The UK’s John Abraham on a panel with Carleton University’s Marc Andre Gagnon.
10 things we learned from last week’s Ottawa conference on drug coverage hosted by the Canadian Health Coalition and Carleton University:
1. The University of British Columbia’s Steven Morgan noted that if Canada were to adopt the UK’s public drug plan without any changes, it would “be enough to pay for universal Pharmacare in Canada at current rates. We would not have to increase taxes.” Carleton University’s Marc Andre Gagnon says Canada could save $10.7 billion on pharmaceutical costs with a universal drug plan. The question is not can we afford universal drug coverage, but can we afford not to?
2. We’ve reported in several posts on how Canada and the U.S. are outliers when it comes to a universal drug plan for our citizens. This has been the case for a very long time. The international panel noted many countries adopted universal access to prescriptions shortly after World War II. France adopted its social insurance system in 1945 while Britain was a few years behind in starting the National Health System in 1948, quickly adding prescriptions to it in 1952. More recent Scotland, Wales and Northern Ireland abolished all prescription charges, whereas England charges about 5 per cent co-pay on the cost of drugs in its Pharmacare program.
3. New Zealand has among the lowest drug costs in the world. They do this by placing a cap on total drug spending and making pharmaceutical companies bid on a share of that pie. The drawback is it does tend to slow the speed in which expensive new drugs become available, but does succeed in providing universal access to needed medications. There is a small co-pay of about $5 per prescription. There is no co-pay after 20 prescriptions are filled annually. There is practically no private coverage for pharmaceuticals in New Zealand. According to Matthew Brougham, former CEO of PHARMAC, New Zealand has been able to limit the increase in drug pricing over the last decade to 3 per cent per year compared to 9-10 per cent increases worldwide. While Canadian politicians claim they cannot afford to introduce Pharmacare, New Zealand adopted such a system precisely because the country was in dire economic circumstances.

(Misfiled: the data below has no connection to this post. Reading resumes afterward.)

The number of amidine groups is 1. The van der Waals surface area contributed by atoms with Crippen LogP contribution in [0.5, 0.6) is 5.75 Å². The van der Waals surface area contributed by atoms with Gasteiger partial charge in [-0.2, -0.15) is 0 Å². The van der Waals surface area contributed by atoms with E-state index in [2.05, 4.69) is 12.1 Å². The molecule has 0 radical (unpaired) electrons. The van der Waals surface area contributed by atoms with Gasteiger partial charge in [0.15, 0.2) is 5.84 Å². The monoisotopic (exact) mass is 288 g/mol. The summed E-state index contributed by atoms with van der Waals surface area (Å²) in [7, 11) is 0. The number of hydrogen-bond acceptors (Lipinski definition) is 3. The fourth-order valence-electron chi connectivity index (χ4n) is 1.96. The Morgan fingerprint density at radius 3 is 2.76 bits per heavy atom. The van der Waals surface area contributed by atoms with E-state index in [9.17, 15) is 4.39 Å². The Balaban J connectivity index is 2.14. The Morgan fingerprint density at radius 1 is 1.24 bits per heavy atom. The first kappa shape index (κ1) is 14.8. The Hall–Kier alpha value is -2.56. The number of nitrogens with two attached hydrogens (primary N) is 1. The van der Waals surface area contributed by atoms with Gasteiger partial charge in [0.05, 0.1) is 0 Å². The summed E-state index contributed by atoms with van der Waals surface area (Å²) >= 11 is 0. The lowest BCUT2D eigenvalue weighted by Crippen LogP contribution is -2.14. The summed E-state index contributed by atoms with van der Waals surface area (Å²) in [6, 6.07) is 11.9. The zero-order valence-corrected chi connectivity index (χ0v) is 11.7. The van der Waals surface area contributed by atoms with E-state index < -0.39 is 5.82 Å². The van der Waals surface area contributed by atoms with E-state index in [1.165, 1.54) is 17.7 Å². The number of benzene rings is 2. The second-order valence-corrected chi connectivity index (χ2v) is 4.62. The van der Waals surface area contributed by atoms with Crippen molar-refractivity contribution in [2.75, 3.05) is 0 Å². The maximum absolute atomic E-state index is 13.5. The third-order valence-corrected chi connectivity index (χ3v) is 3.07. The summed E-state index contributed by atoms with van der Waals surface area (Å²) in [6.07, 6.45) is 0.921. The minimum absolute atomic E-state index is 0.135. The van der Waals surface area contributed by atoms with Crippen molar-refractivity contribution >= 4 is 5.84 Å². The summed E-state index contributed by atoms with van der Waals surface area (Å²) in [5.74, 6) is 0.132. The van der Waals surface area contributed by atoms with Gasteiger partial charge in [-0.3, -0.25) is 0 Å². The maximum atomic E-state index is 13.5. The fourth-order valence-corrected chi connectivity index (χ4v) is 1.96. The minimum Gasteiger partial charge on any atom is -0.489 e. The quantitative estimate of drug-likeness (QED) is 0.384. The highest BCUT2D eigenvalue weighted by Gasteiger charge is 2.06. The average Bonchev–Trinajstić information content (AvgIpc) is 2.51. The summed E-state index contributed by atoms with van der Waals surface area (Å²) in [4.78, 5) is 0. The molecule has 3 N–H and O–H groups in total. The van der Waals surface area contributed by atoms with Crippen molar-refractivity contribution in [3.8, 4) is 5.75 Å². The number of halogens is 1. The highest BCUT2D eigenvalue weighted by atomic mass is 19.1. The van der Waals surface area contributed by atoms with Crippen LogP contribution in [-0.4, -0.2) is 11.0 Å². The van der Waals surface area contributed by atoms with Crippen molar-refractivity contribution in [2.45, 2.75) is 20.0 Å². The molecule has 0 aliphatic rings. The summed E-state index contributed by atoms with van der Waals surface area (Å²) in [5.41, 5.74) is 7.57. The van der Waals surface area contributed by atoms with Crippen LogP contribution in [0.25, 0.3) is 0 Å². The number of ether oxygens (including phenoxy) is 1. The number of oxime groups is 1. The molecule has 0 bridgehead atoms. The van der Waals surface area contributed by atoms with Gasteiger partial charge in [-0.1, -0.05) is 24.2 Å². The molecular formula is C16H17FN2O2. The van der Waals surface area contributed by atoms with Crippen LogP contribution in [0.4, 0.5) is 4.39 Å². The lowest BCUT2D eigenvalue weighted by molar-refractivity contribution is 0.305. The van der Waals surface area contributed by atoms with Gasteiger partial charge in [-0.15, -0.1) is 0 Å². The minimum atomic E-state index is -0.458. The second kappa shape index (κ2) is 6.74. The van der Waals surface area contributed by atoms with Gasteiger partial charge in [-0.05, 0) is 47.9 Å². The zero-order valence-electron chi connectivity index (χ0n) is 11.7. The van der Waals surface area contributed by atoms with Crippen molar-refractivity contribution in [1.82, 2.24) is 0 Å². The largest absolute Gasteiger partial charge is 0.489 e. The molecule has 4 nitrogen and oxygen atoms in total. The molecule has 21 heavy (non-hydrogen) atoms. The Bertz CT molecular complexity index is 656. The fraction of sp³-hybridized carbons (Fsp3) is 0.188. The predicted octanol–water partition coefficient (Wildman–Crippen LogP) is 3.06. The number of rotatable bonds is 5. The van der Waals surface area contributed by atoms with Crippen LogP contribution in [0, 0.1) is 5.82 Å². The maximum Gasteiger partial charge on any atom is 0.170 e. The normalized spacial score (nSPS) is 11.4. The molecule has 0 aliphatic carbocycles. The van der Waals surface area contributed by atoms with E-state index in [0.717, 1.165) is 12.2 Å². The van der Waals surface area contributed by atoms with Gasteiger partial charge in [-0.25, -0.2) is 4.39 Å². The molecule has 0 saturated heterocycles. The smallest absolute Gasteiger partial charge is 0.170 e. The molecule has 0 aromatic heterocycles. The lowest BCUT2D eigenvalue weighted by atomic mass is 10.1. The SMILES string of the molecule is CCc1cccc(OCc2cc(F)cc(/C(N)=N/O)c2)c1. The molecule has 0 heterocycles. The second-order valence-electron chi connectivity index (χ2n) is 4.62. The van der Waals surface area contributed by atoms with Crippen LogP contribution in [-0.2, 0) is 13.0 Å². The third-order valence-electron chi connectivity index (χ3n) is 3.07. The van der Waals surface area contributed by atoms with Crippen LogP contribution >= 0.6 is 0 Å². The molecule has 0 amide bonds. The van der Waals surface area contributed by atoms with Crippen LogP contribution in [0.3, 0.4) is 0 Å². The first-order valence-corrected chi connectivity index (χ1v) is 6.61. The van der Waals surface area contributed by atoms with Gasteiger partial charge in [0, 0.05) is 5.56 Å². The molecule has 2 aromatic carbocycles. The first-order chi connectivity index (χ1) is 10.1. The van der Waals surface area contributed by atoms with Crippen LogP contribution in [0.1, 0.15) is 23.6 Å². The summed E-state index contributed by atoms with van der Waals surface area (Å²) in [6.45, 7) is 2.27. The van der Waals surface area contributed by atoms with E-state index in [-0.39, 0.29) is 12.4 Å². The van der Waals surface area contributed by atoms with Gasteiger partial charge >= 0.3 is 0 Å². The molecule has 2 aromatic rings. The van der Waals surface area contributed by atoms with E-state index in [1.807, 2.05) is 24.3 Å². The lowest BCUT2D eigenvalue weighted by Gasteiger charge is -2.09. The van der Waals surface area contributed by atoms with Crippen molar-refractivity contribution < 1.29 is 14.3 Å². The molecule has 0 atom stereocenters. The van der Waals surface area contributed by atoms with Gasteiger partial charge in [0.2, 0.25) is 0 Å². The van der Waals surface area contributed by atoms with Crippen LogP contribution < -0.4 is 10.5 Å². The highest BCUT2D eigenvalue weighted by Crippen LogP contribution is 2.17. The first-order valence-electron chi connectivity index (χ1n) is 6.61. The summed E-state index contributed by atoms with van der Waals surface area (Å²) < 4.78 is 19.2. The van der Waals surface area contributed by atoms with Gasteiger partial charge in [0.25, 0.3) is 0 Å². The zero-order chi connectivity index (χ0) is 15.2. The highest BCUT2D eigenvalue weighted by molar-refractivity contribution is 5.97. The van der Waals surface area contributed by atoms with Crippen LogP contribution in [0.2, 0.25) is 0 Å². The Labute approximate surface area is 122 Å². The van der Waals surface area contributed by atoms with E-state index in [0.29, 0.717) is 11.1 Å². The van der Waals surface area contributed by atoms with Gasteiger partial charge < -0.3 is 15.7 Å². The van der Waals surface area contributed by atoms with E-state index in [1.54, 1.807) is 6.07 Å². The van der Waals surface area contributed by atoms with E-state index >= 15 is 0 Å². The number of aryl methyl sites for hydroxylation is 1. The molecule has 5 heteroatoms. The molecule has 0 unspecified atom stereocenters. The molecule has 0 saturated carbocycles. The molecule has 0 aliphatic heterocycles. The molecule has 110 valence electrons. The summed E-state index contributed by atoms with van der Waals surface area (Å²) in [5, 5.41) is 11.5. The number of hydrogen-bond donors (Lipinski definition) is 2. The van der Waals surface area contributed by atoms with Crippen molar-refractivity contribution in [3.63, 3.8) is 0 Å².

4. The lack of universal drug coverage in Canada has not been for want of evidence or trying. Dr. Joel Lexchin of York University noted in his opening remarks that the Hall Commission recommended it in 1964, the National Health Forum did so in 1997, and it is now policy for both the federal Liberals and NDP. Lexchin says Canada’s Pharmaceutical policy resembles the U.S. health care system – some private coverage, some public, and a lot of people who have nothing. “This is not a pie in the sky scheme,” he said, noting Saskatchewan formerly had universal drug coverage.
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Tagged Barbara Martinez, Canadian Health Coalition, Jeff Connell, Joel Lexchin, John Abraham, Marc-Andre Gagnon, Marie Claude Premont, Matthew Brougham, Pharmacare Program, Rethinking Drug Coverage, Steve Morgan, Walter Robinson
UBC’s Michael Law with Saskatchewan health policy analyst Steven Lewis.
VANCOUVER – Canada’s Medicare system stops the minute a doctor writes a prescription.
On the second day of Pharmacare 2020, the talk turned to how we get to a quality system that will leave no Canadian behind, that will be efficient, accountable, and evidence-based.
Saskatoon health policy analyst Steven Lewis says leaving drug coverage out at the dawn of Medicare was an accident of history. If we were to create a pharmacare program from scratch, the task would be much easier. The problem is how do we transition from the house we built for ourselves to the one we want to live in?
Another audience participant astutely remarked that from the 30,000 foot level there is a great degree of consensus, but getting closer to the ground is going to be more difficult.